What is Fine Texture, Anyway?

Fine Texture Grasses Prairie (Photo by Gardens on Spring Creek)

by Bryan Fischer, Horticulturist, Gardens on Spring Creek


If you’ve read any of my articles, you’ve probably heard me rambling on about “fine-textured foliage”.  I can’t help it – foliage texture is an integral part of any design work I do.  In fact, it is so important to my process that I consider it in tandem with bloom color and timing when I assess plant choices for a space.  

Gardeners in our region have long focused on blooms. The issue with blooms, especially in our region, is that they don’t last. Most plants only bloom for a few weeks by design, as flowers are only the means to an end and are very energy-intensive. Add high-elevation sun, dry air, frequent wind, hail and temperature snaps, and counting on blooms to carry a design in northern Colorado just isn’t realistic.  

Cue fine texture: providing a cornerstone of elegant, diaphanous-looking gardens, fine-textured plants are those with very slender or petite leaf blades, often arranged in linear or geometric patterns. Examples include fennel, conifers, and other airy plants like Nigella spp. (love-in-a-mist), western hummingbird mints (Agastache spp.) and many grasses.  Narrow-leaf blades on all these plants provide a visual evenness and softness, unifying busy displays and knitting designs together. Many plants with narrow foliage have a penchant for breezy movement in the garden, which provides another layer of garden interest.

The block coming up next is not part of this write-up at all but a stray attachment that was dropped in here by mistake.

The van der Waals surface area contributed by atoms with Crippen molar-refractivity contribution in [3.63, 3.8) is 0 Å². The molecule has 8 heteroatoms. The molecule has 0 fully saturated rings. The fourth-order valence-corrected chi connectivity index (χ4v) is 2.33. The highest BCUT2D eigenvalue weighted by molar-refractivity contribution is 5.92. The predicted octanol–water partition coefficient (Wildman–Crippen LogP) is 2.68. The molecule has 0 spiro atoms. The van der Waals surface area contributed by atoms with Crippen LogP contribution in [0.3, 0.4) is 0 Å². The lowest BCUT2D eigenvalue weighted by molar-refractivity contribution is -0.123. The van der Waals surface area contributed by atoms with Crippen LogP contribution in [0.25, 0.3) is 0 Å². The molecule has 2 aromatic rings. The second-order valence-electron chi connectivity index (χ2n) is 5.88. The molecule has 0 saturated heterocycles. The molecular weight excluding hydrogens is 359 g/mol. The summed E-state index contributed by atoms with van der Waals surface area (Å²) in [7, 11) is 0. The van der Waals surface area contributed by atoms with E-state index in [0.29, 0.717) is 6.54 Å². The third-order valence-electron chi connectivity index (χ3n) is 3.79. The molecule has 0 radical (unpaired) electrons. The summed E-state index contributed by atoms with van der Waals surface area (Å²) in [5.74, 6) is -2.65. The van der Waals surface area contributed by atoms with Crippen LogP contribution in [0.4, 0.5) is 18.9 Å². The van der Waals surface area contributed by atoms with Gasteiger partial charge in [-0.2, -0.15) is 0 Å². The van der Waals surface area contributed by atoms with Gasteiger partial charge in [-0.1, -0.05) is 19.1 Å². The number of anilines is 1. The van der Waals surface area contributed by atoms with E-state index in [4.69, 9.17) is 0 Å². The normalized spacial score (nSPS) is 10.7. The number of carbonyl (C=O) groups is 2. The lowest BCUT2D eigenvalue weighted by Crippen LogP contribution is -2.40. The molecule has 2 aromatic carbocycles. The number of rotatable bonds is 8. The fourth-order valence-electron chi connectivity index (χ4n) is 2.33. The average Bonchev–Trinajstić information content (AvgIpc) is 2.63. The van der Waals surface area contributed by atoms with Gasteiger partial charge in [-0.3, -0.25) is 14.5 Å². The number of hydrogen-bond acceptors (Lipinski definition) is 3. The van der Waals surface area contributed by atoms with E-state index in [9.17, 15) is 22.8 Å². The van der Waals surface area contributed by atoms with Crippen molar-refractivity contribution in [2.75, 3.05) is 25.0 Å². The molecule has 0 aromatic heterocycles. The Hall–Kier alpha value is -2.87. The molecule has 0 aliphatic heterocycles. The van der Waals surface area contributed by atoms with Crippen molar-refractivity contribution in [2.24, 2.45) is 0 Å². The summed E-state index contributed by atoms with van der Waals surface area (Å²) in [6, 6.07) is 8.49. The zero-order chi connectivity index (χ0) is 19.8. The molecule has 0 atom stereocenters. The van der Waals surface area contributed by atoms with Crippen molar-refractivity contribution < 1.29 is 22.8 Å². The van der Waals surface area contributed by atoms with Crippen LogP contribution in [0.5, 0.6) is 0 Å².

Often, too, fine-textured foliage is exhibited in plants as an evolutionary adaptation; small leaves have less surface area, and thus lose less water in dry climates. Bending around falling hailstones and flexing in whipping winds, they tolerate extreme weather with more grace than coarser companions. So, choosing fine-textured plants indirectly selects plants better adapted to our climate – something we can all get behind.  

Diversity is the spice of life, and gardening is no different. Plants with moderate and coarse leaf textures are critical for setting these fine textures off, providing contrast and definition to render designs more legible. A garden composed of entire fine-textured plants can be visually pleasing but is more likely to look like a hectic meadow. Add in waves of plants with coarser textures to provide a framework, and suddenly the eye is pulled across the space, drawn to the contrasting margins of the two textures.  Examples here could include lamb’s ear (Stachys byzantina), oriental poppies (Papaver orientale), and tall bearded / German iris (Iris x germanica). While other garden classics like hostas (Hosta x and spp.) also fit this bill, I generally avoid them; their broad, woodland-adapted leaves are veritable hail targets and make them very thirsty in our arid climate.  

So rather than relying on showy flowers, consider something with a bit more staying-power. A two-week flush of poppy blooms may be spectacular, but will be brief; left behind will be crispy leaves and scruffy stems. Great foliage doesn’t quit, so keep the poppies but be sure to have a fine-textured plant next-door to cover up their cankles. Happy gardening! 

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